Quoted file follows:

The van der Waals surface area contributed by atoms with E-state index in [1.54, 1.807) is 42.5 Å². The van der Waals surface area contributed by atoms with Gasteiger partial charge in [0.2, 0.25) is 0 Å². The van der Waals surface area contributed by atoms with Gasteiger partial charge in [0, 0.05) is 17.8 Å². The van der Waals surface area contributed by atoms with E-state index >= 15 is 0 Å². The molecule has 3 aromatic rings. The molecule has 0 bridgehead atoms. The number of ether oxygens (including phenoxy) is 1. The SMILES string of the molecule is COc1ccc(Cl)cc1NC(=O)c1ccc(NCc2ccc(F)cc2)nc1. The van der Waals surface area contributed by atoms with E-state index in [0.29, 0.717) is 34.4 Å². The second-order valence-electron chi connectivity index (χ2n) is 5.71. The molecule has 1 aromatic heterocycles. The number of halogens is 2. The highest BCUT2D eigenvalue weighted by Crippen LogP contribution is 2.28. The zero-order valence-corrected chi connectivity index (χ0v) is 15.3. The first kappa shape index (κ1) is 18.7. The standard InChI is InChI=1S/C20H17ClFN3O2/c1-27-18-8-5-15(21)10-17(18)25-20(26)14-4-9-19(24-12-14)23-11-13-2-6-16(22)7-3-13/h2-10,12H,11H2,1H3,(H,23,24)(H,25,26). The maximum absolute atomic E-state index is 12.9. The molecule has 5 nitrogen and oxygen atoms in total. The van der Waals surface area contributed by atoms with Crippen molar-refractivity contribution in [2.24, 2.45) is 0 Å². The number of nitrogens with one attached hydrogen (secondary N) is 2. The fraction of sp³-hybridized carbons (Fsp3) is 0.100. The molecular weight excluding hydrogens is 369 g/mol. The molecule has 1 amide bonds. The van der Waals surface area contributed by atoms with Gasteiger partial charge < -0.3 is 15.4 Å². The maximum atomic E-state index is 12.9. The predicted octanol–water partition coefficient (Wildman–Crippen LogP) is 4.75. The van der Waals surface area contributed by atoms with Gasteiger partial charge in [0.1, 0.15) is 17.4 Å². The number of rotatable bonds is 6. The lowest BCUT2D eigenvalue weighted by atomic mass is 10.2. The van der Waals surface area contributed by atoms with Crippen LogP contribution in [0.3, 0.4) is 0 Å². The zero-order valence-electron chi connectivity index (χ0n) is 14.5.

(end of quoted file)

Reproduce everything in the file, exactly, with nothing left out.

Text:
The van der Waals surface area contributed by atoms with E-state index in [1.54, 1.807) is 42.5 Å². The van der Waals surface area contributed by atoms with Gasteiger partial charge in [0.2, 0.25) is 0 Å². The van der Waals surface area contributed by atoms with Gasteiger partial charge in [0, 0.05) is 17.8 Å². The van der Waals surface area contributed by atoms with E-state index >= 15 is 0 Å². The molecule has 3 aromatic rings. The molecule has 0 bridgehead atoms. The number of ether oxygens (including phenoxy) is 1. The SMILES string of the molecule is COc1ccc(Cl)cc1NC(=O)c1ccc(NCc2ccc(F)cc2)nc1. The van der Waals surface area contributed by atoms with E-state index in [0.29, 0.717) is 34.4 Å². The second-order valence-electron chi connectivity index (χ2n) is 5.71. The molecule has 1 aromatic heterocycles. The number of halogens is 2. The highest BCUT2D eigenvalue weighted by Crippen LogP contribution is 2.28. The zero-order valence-corrected chi connectivity index (χ0v) is 15.3. The first kappa shape index (κ1) is 18.7. The standard InChI is InChI=1S/C20H17ClFN3O2/c1-27-18-8-5-15(21)10-17(18)25-20(26)14-4-9-19(24-12-14)23-11-13-2-6-16(22)7-3-13/h2-10,12H,11H2,1H3,(H,23,24)(H,25,26). The maximum absolute atomic E-state index is 12.9. The molecule has 5 nitrogen and oxygen atoms in total. The van der Waals surface area contributed by atoms with Crippen molar-refractivity contribution in [2.24, 2.45) is 0 Å². The number of nitrogens with one attached hydrogen (secondary N) is 2. The fraction of sp³-hybridized carbons (Fsp3) is 0.100. The molecular weight excluding hydrogens is 369 g/mol. The molecule has 1 amide bonds. The van der Waals surface area contributed by atoms with Gasteiger partial charge < -0.3 is 15.4 Å². The maximum atomic E-state index is 12.9. The predicted octanol–water partition coefficient (Wildman–Crippen LogP) is 4.75. The van der Waals surface area contributed by atoms with Gasteiger partial charge in [0.1, 0.15) is 17.4 Å². The number of rotatable bonds is 6. The lowest BCUT2D eigenvalue weighted by atomic mass is 10.2. The van der Waals surface area contributed by atoms with Crippen LogP contribution in [0.3, 0.4) is 0 Å². The zero-order valence-electron chi connectivity index (χ0n) is 14.5.